The government will guarantee deposits through the National Housing Finance and Investment Corporation (NHFIC) which has started consulting with lenders about their participation in the scheme.

Scott Morrison said: “The National Housing Finance and Investment Corporation will partner with private lenders to deliver the First Home Loan Deposit Scheme, prioritising smaller lenders to boost competition”.

How risky is it to buy a home with a high loan-to-value ratio (LVR)?

While some have welcomed the scheme as a significant leg-up for first home buyers, there are concerns that borrowers may find themselves in a negative equity position.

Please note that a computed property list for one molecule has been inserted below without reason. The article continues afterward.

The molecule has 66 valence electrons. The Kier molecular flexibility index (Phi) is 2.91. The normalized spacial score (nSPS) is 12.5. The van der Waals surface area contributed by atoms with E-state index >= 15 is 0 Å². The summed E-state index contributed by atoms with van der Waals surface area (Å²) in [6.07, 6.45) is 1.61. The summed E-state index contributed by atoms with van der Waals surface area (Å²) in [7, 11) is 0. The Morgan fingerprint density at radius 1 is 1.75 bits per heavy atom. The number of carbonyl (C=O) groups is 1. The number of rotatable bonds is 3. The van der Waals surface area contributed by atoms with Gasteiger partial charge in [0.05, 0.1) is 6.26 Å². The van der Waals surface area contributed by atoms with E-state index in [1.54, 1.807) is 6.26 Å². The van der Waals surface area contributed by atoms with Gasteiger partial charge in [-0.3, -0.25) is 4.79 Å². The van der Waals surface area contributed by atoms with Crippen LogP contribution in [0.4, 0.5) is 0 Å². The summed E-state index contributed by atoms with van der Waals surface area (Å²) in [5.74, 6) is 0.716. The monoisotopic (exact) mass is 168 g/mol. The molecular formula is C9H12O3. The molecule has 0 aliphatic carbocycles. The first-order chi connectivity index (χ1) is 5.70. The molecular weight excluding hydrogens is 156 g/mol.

Economists say the scheme could result in borrowers ending up with a loan that’s bigger than what their house is worth if the house price slump continues.

“It’s in effect encouraging people to take out 95% loan-to-value ratio (LVR) loans,” said former ANZ Bank chief economist, now a vice-chancellor research fellow at the University of Tasmania, Saul Eslake.

“In a market where prices have been falling, there’s a risk that someone who enters this scheme may find themselves in a negative equity position.”

Data from the Australian Prudential Regulatory Authority (APRA) shows a rise in the number of home loans being taken out with high LVRs.

According to the data, 80%+ LVR new loans now account for over 21% of new home loans approved.

Australian Property Institute CEO Amelia Hodge told Savings.com.au borrowers should make sure they have ample emergency savings in case they can’t make home loan repayments.

Minimum repayments on home loans with high LVRs tend to be bigger because the amount of money being borrowed is larger.